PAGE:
'A Streetcar Named Desire' Characters

The characters in Tennessee Williams' A Streetcar Named Desire represent the multi-faceted nature of the South. While Blanche represents an old-world ideal—she formerly owned a plantation called Belle Reve and has a patrician affectation—, the other characters, including Stanley, his friends, and other inhabitants of the quarter, represent the multi-cultural reality of a city like New Orleans. Straddling these two worlds is Stella, who left her upper-class roots behind in order to be with Stanley.

Blanche DuBois

Blanche DuBois is the protagonist of the play, a fading beauty in her thirties. She is a former English teacher, the widow of a homosexual husband, and a seducer of young men. At the beginning of the play, she tells the other characters that she has arrived in New Orleans after taking a leave of absence from her job because of “nerves.” However, as the play progresses, she weaves a more and more intricate web of lies. For example, she tells her suitor, Mitch, that she is Stella’s younger sister—she is obsessively afraid of old age—, and then she tells him that she had come to care for her ailing sister.

Blanche swears by the motto “I don’t want realism, I want magic, […] I don’t tell truth, I tell what ought to be truth.” Symbols connected to her are the color white, both in her name and in her fashion choices, as well as muted lights and imagery related to virginity.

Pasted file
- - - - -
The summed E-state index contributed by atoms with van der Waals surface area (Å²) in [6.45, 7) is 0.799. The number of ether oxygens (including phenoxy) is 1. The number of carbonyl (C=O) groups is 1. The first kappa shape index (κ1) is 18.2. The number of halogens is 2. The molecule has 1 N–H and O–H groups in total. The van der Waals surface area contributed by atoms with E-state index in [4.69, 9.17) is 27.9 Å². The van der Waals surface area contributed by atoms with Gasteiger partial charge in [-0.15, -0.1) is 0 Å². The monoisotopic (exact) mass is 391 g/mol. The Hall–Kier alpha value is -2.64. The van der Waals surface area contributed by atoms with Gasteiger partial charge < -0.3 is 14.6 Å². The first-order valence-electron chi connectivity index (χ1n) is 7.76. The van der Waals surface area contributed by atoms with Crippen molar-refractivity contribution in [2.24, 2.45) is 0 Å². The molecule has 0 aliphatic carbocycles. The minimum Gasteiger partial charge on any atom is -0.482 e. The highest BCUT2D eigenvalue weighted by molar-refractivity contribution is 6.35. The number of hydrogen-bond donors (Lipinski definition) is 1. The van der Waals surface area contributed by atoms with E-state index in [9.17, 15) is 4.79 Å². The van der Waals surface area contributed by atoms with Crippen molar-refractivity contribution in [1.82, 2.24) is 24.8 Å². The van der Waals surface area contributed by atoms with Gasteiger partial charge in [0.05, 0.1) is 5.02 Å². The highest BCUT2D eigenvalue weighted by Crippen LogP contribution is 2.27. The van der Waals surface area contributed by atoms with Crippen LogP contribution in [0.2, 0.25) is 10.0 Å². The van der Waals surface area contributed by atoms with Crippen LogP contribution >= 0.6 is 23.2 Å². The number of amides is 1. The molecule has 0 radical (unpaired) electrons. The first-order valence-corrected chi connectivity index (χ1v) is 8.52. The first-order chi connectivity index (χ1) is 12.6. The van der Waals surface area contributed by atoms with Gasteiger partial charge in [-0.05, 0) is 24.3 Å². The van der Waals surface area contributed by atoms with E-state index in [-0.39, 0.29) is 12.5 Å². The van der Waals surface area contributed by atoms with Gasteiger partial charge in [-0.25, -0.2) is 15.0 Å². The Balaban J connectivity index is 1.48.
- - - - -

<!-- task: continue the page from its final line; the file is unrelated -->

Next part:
Seeing Stanley as an uncouth brute whose way of life is inferior to what she and her sister grew up with, Blanche openly antagonizes him. In turn, Stanley is determined to expose her as a fraud.

Her former job as an English teacher is also evident in the way she talks. Her speeches are full of lyricism, literary allusions, and metaphors, which contrast heavily with the clipped sentences spoken by the men orbiting around Elysian Fields. 

Stella Kowalski (née DuBois)

Stella is Blanche’s 25-year-old younger sister and Stanley’s wife. She is a foil to Blanche.

A former Southern belle with an upper-class background, she fell in love with Stanley while he was in uniform, and she left behind her privileged life to be with him. Their marriage is grounded in sexual passion. “I can hardly stand it when he is away for a night,” she tells Blanche. “When he’s away for a week I nearly go wild!” Whenever she argues with Stanley, he always offers sex as a means of reparation, which she is more than happy to accept.

During the events of A Streetcar Named Desire, Stella is pregnant with his child, and eventually delivers the baby towards the end of the play. We see her being torn between loyalty to her sister and loyalty to her husband. Stella is the last person that Blanche has, and unlike her sister, whose fortunes (both in money and in looks) have faded, she seems to have no problem moving between the person she was at Belle Reve and the person that she is at Elysian Fields. She shows no patrician affectation while interacting with her new circle of friends.